Saturday, October 22, 2011

Sophie - Who Rescued Who? Mona of 3 Peeps Designs

I used to be one of those people that believed the negative press about pit bulls. That changed about 4 years ago when I helped convince my mom to rescue and keep a pit bull. This beautiful dog showed up at the empty lot across the street from my parents’ house about a week after they had to put their beloved Phantom (a beautiful Akita) to sleep. She's now called Sophie, and she is an amazing brindle pit bull with the deep, soulful eyes of a survivor and the playful temperament of a kid.

Having heard all of the negative stereotypes in the media about pit bulls, we were all a bit scared of her, well, everyone except for my dad (he’s never met a dog he didn’t like.) Anyway, we had no problem feeding her, but the thought of bringing her into our homes was a little scary. For me, it was because I had 2 kids, 3 cats, and a dog and I didn't want anything happening to them. My mother was against it because of the media’s negative hype about this breed and because of the recent loss of her dog. Well, after 2 days of feeding this little girl I started doing my research into the breed because I wanted to save her. I passed along every scrap of information to my mother in order to convince her to accept this girl into her home.

I wondered how this pitiful dog, who was so thin and hungry could be the mean, man-killing dog that the press portrayed. She was too shy and too scared. She didn't give off “bad or scary” vibes. Watching her sit and cry while she waited for me to put the food down and walk away, I just never got the impression that she would jump me and try to have me for dinner.  I've encountered some dogs that were like that and I've learned to trust my instincts. So, I did my best to convince my mom that Sophie wasn't a killer dog, in fact, she had more love and affection to share than most dogs that we have ever known.

(Miss Sophie Nov. 2007 about a month before giving birth)

I think it took about a week to get Sophie to cross the street and come to my parents fenced-in yard. During that time, we spent fed her several times a day, put water out for her, and spent extra time in the front yard so that she could get used to seeing us and get used to our voices and the noise we made. Anyway, my parents really didn’t have much choice in bringing her over because the owners of the empty lot were set to start building and my mom didn’t want anything happening to this dog (she was already getting attached to this homeless pup :-) during construction. My dad welcomed her with open arms, but I knew it was my mom that we had to convince to accept her because she was the one who was home all day.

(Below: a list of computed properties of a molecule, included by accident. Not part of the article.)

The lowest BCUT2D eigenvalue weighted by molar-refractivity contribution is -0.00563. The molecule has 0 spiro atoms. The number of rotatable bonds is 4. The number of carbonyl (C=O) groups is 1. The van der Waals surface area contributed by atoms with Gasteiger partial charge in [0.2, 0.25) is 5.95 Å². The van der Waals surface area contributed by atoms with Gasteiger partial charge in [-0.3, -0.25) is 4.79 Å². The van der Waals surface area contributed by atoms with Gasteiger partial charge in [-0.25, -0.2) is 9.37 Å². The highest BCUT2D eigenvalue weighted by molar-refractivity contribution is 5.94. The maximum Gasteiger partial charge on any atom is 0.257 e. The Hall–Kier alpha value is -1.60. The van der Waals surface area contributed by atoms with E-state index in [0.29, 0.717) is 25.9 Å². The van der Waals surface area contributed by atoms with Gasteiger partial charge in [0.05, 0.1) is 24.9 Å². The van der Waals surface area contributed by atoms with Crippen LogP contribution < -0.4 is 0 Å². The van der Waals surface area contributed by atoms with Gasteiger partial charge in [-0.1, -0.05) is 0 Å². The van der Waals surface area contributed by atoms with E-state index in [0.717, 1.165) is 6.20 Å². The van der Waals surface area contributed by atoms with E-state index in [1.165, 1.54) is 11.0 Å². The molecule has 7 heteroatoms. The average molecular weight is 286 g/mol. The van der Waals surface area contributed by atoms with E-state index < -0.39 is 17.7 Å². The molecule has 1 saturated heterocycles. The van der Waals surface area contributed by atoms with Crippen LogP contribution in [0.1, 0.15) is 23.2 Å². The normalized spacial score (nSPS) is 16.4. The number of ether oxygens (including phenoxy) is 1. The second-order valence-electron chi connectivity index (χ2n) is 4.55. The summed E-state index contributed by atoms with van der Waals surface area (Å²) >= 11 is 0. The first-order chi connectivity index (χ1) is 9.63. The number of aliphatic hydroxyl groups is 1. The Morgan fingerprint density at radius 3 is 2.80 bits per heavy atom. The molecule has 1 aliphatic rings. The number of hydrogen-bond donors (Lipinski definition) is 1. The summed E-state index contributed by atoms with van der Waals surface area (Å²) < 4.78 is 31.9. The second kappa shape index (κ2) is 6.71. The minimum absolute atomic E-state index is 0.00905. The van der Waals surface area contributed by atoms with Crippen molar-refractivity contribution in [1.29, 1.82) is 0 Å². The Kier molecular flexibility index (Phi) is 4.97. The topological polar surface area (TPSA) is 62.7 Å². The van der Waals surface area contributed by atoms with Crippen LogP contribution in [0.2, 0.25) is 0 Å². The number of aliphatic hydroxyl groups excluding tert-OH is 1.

When Sophie first came to live with them, she was scared of everything! She loved the kids and trusted us women, the guys had to work harder to win her trust. She would eat most of her food and then bury the rest in case she didn’t get more food. For quite a while my mom would find surprises in her garden that belonged to Sophie. When they were able to get her to go into the house, well, it didn’t last long. She ended up running through the sliding screen door (luckily the glass slider was open) when she heard the toilet flush! It was obvious she had never been inside of a house before. She really needed to get used to the normal sounds that go on inside of a house. We tried to get her to use a crate, but she seemed to be a bit claustrophobic and wouldn't use it. Eventually, though, she decided she liked the house and started spending more and more time inside.

She quickly put on weight and started looking healthy and then she kept gaining weight. Yup, you guessed it, she was pregnant! While she was getting used to all of us and living indoors, my husband and I put up signs to try to find her owners. I have to admit, we didn’t try too hard because of how scared and timid she was, combined with some suspicious old scarring on her body. Luckily for us, no one claimed her.

While preparing for the birth of the puppies we did a lot of research – what to expect when your dog is expecting! We'd only ever experienced the birth of kittens and judging by the size of Sophie, these were going to be considerably larger than the kittens. We stocked up on supplies: blankets (lots and lots of blankets,) toys, pee pads, and food. My mother introduced vitamins and other nutritious food into her diet to improve her health and get her ready for the impending birth of her puppies.